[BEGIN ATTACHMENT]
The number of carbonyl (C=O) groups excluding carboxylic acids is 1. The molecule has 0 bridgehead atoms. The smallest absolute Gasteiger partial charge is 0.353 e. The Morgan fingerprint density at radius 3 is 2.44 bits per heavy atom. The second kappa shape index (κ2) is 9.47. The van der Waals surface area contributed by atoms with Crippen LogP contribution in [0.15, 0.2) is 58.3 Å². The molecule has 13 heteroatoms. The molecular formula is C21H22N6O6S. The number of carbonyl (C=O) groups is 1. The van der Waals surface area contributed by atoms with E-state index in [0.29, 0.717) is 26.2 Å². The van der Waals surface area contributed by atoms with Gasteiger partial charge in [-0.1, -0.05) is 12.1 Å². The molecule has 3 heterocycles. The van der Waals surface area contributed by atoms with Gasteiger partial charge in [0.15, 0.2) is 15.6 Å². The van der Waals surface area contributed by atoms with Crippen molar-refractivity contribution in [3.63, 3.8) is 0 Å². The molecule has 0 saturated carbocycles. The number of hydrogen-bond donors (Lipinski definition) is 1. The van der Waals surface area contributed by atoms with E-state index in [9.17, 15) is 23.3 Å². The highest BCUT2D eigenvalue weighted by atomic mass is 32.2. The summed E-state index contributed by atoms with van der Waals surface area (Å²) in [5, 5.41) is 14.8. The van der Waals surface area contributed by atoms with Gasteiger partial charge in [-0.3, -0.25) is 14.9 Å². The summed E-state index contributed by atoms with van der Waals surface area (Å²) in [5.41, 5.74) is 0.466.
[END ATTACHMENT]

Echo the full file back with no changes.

The number of carbonyl (C=O) groups excluding carboxylic acids is 1. The molecule has 0 bridgehead atoms. The smallest absolute Gasteiger partial charge is 0.353 e. The Morgan fingerprint density at radius 3 is 2.44 bits per heavy atom. The second kappa shape index (κ2) is 9.47. The van der Waals surface area contributed by atoms with Crippen LogP contribution in [0.15, 0.2) is 58.3 Å². The molecule has 13 heteroatoms. The molecular formula is C21H22N6O6S. The number of carbonyl (C=O) groups is 1. The van der Waals surface area contributed by atoms with E-state index in [0.29, 0.717) is 26.2 Å². The van der Waals surface area contributed by atoms with Gasteiger partial charge in [-0.1, -0.05) is 12.1 Å². The molecule has 3 heterocycles. The van der Waals surface area contributed by atoms with Gasteiger partial charge in [0.15, 0.2) is 15.6 Å². The van der Waals surface area contributed by atoms with Crippen molar-refractivity contribution in [3.63, 3.8) is 0 Å². The molecule has 0 saturated carbocycles. The number of hydrogen-bond donors (Lipinski definition) is 1. The van der Waals surface area contributed by atoms with E-state index in [9.17, 15) is 23.3 Å². The highest BCUT2D eigenvalue weighted by atomic mass is 32.2. The summed E-state index contributed by atoms with van der Waals surface area (Å²) in [5, 5.41) is 14.8. The van der Waals surface area contributed by atoms with Gasteiger partial charge in [-0.3, -0.25) is 14.9 Å². The summed E-state index contributed by atoms with van der Waals surface area (Å²) in [5.41, 5.74) is 0.466.